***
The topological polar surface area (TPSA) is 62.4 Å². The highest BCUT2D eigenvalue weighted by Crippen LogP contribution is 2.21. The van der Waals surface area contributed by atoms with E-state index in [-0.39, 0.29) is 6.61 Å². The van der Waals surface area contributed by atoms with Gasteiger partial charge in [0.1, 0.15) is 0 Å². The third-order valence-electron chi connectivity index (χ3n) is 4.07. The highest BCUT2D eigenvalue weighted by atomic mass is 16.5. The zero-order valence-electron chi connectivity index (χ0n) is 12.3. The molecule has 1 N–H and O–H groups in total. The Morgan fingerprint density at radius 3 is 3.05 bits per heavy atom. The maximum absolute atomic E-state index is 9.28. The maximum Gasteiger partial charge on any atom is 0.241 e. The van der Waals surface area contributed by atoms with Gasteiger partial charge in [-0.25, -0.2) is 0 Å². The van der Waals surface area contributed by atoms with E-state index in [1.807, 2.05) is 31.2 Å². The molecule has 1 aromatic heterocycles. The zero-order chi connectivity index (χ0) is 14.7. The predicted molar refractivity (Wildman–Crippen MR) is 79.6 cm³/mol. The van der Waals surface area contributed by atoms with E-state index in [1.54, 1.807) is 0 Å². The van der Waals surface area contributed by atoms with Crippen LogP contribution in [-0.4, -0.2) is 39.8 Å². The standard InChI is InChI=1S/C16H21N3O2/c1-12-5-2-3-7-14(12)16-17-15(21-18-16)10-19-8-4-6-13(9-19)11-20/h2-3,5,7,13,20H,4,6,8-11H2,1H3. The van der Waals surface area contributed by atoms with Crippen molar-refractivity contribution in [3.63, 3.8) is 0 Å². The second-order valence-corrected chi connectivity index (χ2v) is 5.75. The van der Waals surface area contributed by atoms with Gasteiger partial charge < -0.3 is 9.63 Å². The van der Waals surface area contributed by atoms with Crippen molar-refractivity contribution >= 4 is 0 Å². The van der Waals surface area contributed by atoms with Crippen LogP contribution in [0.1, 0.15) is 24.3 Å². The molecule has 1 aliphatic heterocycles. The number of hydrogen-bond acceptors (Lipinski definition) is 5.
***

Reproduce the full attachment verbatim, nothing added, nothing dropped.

The topological polar surface area (TPSA) is 62.4 Å². The highest BCUT2D eigenvalue weighted by Crippen LogP contribution is 2.21. The van der Waals surface area contributed by atoms with E-state index in [-0.39, 0.29) is 6.61 Å². The van der Waals surface area contributed by atoms with Gasteiger partial charge in [0.1, 0.15) is 0 Å². The third-order valence-electron chi connectivity index (χ3n) is 4.07. The highest BCUT2D eigenvalue weighted by atomic mass is 16.5. The zero-order valence-electron chi connectivity index (χ0n) is 12.3. The molecule has 1 N–H and O–H groups in total. The Morgan fingerprint density at radius 3 is 3.05 bits per heavy atom. The maximum absolute atomic E-state index is 9.28. The maximum Gasteiger partial charge on any atom is 0.241 e. The van der Waals surface area contributed by atoms with Gasteiger partial charge in [-0.25, -0.2) is 0 Å². The van der Waals surface area contributed by atoms with E-state index in [1.807, 2.05) is 31.2 Å². The molecule has 1 aromatic heterocycles. The zero-order chi connectivity index (χ0) is 14.7. The predicted molar refractivity (Wildman–Crippen MR) is 79.6 cm³/mol. The van der Waals surface area contributed by atoms with E-state index in [1.54, 1.807) is 0 Å². The van der Waals surface area contributed by atoms with Crippen LogP contribution in [-0.4, -0.2) is 39.8 Å². The standard InChI is InChI=1S/C16H21N3O2/c1-12-5-2-3-7-14(12)16-17-15(21-18-16)10-19-8-4-6-13(9-19)11-20/h2-3,5,7,13,20H,4,6,8-11H2,1H3. The van der Waals surface area contributed by atoms with Crippen molar-refractivity contribution in [3.63, 3.8) is 0 Å². The second-order valence-corrected chi connectivity index (χ2v) is 5.75. The van der Waals surface area contributed by atoms with Gasteiger partial charge < -0.3 is 9.63 Å². The van der Waals surface area contributed by atoms with Crippen molar-refractivity contribution >= 4 is 0 Å². The van der Waals surface area contributed by atoms with Crippen LogP contribution in [0.1, 0.15) is 24.3 Å². The molecule has 1 aliphatic heterocycles. The number of hydrogen-bond acceptors (Lipinski definition) is 5.